This is the first of a five-part series written by BuildPT and Vantage Clinical Solutions founder Tannus Quatre, PT, MBA, which first appeared on MultiBriefs.
You know the issues.
Corporate healthcare. Locked-up referral sources. Physician- and hospital-owned physical therapy services. Closed insurance panels.
Pick your reason, but one thing is clear: The ability to rely on a consistent pipeline of clientele through your door is a changing game at best. At worst, it’s a game that’s getting harder to win.
Regardless of the business — retail, manufacturing, tourism or physical therapy — a customer pipeline is the lifeblood. Without it, there’s no survival. Period.
Creating this pipeline in healthcare used to be easy. Shake some hands, buy some food, say “yes” a lot. As long as you provided quality care, referral sources would drive patients through your door with little question.
Then, it all changed. Somewhere along the line it became harder to make money in healthcare, and the game changed. It became a volume game, and one in which s/he who could control the decisions of the consumers — directing them toward services that can generate a profit — wins.
As a valued and growing part of the healthcare system, physical therapy landed amid the profit radar, and our ability to count on passive referrals from other healthcare providers has all but vanished.
So we lose now, right? Not even close.
As our value increases within the healthcare system, we should expect our competition to increase. It’s the law of the land in business, and we are not immune. In all honesty, we’ve been a bit slow on the uptake as we now sharpen our competitive claws, but it’s most certainly not too late. There’s competition for the physical therapy space for a reason — a five-letter word called “value.”
Our game-changing strategy is to focus on building front-line ambassadors of physical therapy. Healthcare consumers, despite the intentions of corporate and integrated healthcare solutions, are empowered and savvy. They love life and anything that will help them enjoy it.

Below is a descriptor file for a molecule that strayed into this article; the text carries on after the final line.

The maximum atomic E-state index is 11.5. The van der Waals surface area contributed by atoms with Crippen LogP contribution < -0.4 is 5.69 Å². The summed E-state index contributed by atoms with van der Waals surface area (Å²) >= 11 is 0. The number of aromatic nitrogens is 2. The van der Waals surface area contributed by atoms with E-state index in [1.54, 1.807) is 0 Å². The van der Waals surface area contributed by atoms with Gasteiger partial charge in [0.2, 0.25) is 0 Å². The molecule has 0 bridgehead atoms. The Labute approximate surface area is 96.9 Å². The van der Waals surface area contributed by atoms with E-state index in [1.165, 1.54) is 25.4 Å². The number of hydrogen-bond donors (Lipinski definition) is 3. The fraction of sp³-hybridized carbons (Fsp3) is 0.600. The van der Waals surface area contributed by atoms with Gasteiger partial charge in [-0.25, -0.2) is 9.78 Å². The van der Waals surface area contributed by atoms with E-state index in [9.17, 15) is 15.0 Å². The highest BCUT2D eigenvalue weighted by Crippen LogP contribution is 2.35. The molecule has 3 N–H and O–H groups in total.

Enter physical therapy.
We help people live better lives. Lives with less pain. Lives with more activity. Lives that adapt to myriad and unfortunate circumstances that get in the way. We are providers of life, hope and emotion. What’s sexier than that?
But the eyes must be on us.
While we find ourselves frustrated over the fact that so many in healthcare are competing for our space, I’d ask that we step back and focus on a process that will not only lead consumers to our door, but will also build PT ambassadors in our communities — ambassadors who are loyal and vocal about the value we provide.
In this series, I will outline five steps that will allow you to embed and own physical therapy value within your community. Focusing on one step at a time is critical, as working out of sequence will lead to confusion, which leaves the door ajar to the tactics of our larger competitors.
The five steps in the process are:
The first step is awareness.
We all want to make the sale. Schedule that new evaluation. Get that return client back into the clinic. Earn a visit from a family member or neighbor.
But the sale comes later.
Before you can sell, you have to be known. Top-of-mind known. “I know that name” known. Known through channels your market uses and which you can exploit.
Awareness includes strategies which, despite any initial aversion you may have, are not focused on selling. Awareness strategies are solely for purposes of introducing a name or concept to the market in a way that allows it to become familiar, comfortable and trustworthy.
Awareness strategies can encompass virtually any marketing channel under the sun. However, there are a few cost-effective and readily-implemented channels conducive to physical therapy practice such as social media, email, press, community involvement and advertising. (Note: I’m not a huge fan of advertising due to the expense, but it’s a viable channel for those with the budget.)
Awareness is all about impressions. Eyeballs.
A timely analogy is that of the political campaigns that occur early in an election cycle. Does a candidate lead off with complex policy descriptions, or does he or she focus on simply being everywhere? Candidates know they can never earn the vote (make the sale) unless they are first top-of-mind aware.
Physical therapy consumers cast a vote as well, though in the form of a scheduled appointment. Hence, our strategy benefits from a strategy not far from the same mark.
There is no specific timeframe for achieving awareness, so it’s a bit like baking from a recipe and a bit like baking by smell. Knowing when to move your focus to step two —engagement — can be quantified by looking at impressions data (number of impressions, email opens, email clicks, social traffic, etc.), but it’s also something that requires an ear tuned to the market and the channels you are using to reach it.
In the next part of this series, I’ll introduce Step 2, the concept of engagement. After all, eyeballs don’t buy your service, they just allow one to know it’s there.